The rest of the world seems to have a favourite new world to describe their post-pandemic ennui: Languishing, as coined by psychologist Adam Grant. A word that essays a sense of stagnation and emptiness. A feeling of muddling through your days, looking at your life through a foggy windshield. That’s the word for countries emerging after their grief - but what is the word for us?
For India, where the pandemic is raging with the fury and fire of Jupiter’s core, causing our society to come undone at the seams, leaving us feeling helpless, frustrated, distraught, angry, devastated and fearful. What’s the word for the feeling AFTER that, of numbness - the only coping mechanism left when the onslaught does’t end? If you come across a term in your lexicon that fits - please do write in and let us know. Because to name things, sometimes allows us to feel a little semblance of control over them.
Today a friend has lost his father, a cousin has lost her newly-wed husband ; they form part of the daily 400+ death toll that Delhi reports every day against the isolating backdrop of the pandemic. We cant go and hug them or comfort them in their hour of need - such is the insidiously malevolent nature of the virus. There are 4000 other families grieving their loved ones in India - isolated and alone - tonight and every night in this wave. Their hearts have cracked open, probably never to weld back together again. The last memory of their loved ones captured in a flicker of a cremation over a zoom call.
What do we make of all this? We know that none of us will remain untouched by the virus. Right now to be alive means to lose: love, time, others, opportunities, then finally - ourselves. The minute we are born, we have one foot in the grave, for we are such fragile beings. Each of us knows this - as we putter through life, searching for beauty, validation, experiences, meaning - before the great cliff drop. We lose and lose and lose, and yet, even overwhelmed with loss - we still march on in the wind, tears streaming down our cheeks, clutching mementos of those we loved, those we lost, and those we will miss forever.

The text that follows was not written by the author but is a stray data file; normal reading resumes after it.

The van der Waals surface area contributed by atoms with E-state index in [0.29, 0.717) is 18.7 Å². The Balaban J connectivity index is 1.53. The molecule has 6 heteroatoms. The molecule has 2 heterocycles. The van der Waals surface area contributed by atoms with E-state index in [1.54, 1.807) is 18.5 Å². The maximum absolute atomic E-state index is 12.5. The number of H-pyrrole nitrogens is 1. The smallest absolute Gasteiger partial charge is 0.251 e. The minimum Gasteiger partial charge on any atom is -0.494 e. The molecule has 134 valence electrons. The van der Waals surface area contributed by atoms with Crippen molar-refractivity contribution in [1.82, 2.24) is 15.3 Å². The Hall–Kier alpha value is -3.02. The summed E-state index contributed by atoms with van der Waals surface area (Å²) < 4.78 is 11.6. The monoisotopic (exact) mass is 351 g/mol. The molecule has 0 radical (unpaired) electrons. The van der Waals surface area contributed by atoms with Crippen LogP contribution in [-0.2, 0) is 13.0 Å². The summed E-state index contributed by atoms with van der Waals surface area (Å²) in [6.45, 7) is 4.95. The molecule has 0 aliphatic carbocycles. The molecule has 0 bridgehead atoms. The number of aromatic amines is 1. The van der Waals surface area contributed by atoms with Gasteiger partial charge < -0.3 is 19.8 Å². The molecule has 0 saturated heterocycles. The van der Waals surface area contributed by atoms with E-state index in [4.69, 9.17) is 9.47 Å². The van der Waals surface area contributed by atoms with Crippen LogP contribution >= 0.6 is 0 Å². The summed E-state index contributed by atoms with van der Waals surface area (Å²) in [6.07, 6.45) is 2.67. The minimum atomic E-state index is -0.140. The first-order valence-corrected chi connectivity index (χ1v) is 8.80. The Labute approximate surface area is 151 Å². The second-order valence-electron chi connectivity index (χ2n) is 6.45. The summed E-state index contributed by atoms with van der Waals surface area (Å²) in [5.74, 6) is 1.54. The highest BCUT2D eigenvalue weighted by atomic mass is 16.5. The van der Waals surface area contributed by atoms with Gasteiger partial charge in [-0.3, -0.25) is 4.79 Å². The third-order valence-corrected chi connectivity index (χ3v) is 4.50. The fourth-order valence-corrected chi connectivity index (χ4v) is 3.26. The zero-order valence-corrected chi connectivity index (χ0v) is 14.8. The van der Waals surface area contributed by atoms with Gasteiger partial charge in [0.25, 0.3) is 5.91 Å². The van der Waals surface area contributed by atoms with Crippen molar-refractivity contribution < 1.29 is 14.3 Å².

We want to dedicate this newsletter to all those grieving families. Here is a poem for you by Mary Oliver; a poem that cracks our hearts open every time we read it, so that we, in some small way, can share in the waves of deep sorrow that must be coursing through your hearts. A poem that we hope assures you that you’re not alone.
Here is a story
to break your heart.
Are you willing?
the loons came to our harbor
and died, one by one,
of nothing we could see.
A friend told me
of one on the shore
that lifted its head and opened
the elegant beak and cried out
in the long, sweet savoring of its life